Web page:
Residents stand in front of a damaged building after a bomb blast in a residential area in Karachi
Residents stand in front of a damaged building after a bomb blast in a residential area in KarachiReuters

Two powerful explosions hit a shia-dominated residential area of Karachi, Pakistan, killing about 45 people and injuring as many as 135, on Sunday evening.

The bombs were set off as worshippers were coming out of mosques.

The serial blasts brought down large portions of a 200-block apartment and set off an inferno, hindering rescue operations. Many people are believed to be trapped under the rubble.

Reflecting on the gravity of the situation, Sardar Mehdi Musa, a Hazra Shite leader said, "This is terrorism at its worst."

"It's a sign that things are only going to get worse," he told The New York Times.

The death toll could escalate to 50 since most of the injured, including a large number of women and children are in critical condition, said Health Secretary of Sindh Aftab Khatri.

Rescue teams rushed the injured to three hospitals located close to blast-hit areas.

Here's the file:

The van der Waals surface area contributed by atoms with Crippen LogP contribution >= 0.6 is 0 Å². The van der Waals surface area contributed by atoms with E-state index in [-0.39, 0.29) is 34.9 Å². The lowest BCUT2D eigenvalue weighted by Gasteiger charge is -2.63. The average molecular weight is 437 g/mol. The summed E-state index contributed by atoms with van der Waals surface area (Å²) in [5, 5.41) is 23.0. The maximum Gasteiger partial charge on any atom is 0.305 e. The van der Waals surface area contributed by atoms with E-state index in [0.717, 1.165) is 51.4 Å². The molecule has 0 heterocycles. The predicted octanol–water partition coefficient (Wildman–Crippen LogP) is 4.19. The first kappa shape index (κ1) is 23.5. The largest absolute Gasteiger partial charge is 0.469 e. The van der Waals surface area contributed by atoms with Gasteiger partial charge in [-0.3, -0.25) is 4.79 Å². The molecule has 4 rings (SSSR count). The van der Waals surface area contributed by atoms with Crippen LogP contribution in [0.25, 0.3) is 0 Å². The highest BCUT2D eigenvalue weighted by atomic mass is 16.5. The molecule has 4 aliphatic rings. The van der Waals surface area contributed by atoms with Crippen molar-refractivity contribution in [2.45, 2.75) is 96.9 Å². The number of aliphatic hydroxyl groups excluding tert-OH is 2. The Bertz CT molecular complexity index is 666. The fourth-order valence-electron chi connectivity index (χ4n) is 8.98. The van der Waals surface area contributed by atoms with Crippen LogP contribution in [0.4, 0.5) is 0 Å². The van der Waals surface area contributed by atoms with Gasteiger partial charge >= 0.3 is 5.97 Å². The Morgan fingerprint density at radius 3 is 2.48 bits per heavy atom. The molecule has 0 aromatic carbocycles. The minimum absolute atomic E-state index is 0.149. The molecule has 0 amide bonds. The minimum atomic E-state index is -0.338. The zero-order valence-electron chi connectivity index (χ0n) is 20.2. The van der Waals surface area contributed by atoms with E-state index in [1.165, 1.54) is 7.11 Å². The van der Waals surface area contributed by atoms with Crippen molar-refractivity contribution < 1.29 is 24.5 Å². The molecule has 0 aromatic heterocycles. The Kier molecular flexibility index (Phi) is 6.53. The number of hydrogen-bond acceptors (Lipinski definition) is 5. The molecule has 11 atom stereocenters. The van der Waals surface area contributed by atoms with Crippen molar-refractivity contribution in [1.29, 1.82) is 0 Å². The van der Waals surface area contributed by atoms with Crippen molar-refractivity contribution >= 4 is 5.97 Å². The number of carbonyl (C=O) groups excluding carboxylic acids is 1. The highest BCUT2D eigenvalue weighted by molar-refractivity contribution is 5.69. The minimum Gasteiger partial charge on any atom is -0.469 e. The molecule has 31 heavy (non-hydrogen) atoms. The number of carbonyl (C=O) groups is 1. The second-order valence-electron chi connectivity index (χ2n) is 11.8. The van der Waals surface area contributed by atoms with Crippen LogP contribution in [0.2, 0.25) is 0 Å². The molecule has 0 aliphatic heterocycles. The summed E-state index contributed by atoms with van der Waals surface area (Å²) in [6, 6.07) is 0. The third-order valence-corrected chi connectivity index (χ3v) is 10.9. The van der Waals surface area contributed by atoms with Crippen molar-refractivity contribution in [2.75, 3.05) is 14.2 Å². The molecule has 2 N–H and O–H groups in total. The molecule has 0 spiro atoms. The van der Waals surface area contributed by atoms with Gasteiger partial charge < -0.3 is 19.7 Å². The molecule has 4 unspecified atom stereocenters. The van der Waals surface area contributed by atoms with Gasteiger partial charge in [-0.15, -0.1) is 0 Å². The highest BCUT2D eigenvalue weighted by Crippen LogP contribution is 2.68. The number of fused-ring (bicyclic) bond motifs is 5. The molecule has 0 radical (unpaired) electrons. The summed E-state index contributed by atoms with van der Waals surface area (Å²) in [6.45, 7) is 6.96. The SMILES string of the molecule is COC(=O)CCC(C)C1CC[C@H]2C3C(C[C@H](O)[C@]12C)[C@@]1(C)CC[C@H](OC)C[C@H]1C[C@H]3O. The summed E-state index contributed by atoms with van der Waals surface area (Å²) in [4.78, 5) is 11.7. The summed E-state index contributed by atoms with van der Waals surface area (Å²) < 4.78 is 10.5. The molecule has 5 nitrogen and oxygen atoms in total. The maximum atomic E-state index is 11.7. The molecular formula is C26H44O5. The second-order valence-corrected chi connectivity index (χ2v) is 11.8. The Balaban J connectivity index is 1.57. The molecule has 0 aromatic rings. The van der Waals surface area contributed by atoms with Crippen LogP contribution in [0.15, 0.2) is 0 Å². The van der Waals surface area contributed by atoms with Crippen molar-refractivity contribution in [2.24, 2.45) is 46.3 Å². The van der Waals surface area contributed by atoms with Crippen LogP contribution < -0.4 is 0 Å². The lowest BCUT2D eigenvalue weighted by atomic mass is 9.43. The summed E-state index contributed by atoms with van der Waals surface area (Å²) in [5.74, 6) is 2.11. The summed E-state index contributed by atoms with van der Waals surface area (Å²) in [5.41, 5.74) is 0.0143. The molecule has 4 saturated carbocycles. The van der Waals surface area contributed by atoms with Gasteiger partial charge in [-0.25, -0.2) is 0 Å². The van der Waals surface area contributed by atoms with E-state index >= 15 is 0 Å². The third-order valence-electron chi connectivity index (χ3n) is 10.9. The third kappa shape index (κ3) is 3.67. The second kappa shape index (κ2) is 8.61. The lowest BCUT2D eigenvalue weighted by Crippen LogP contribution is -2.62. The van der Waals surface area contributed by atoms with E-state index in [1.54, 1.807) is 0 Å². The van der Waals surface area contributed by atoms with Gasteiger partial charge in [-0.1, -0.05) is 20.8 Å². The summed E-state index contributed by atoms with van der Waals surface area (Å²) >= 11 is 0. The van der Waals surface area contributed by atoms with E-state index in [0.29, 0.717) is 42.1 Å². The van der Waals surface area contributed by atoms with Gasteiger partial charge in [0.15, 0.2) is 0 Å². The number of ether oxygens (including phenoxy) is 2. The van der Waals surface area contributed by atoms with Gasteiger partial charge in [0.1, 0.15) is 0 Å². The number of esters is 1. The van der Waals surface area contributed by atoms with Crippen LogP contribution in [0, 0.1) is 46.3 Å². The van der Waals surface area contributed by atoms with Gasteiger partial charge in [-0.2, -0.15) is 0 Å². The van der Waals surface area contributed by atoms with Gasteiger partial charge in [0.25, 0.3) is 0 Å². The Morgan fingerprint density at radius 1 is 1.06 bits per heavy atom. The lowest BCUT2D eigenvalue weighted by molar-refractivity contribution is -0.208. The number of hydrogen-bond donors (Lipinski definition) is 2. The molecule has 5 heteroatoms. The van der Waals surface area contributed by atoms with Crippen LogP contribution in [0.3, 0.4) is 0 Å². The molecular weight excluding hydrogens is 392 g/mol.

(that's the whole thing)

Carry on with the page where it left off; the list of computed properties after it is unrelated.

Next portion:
Police official Fayyaz Khan said that the first bomb was planted in mini-truck parked near the entrance gate of a residential area and was remotely detonated.

Preliminary reports suggest that the second explosion was carried out by a suicide bomber who blew himself up in the residential building.

Fayaz Khan said that the fatal chemicals laden with explosives could have led to the massive fire following the blasts. Bombers were suspected to have used about 150 kg of explosives for detonation.

No terrorist group has claimed responsibility for the attack, but circumstances point to the Lashkar-e-Jhangvi, a Sunni militant outfit which killed around 200 people in targeted attacks this year.

A three-day morning period was declared and authorities have called for a total shut down of the city on Monday.

Major local transport and traders' associations also backed the city shutdown.

"There will be no public transport on the roads today," Karachi Transporters Association chief Irshad Bokhari told AFP.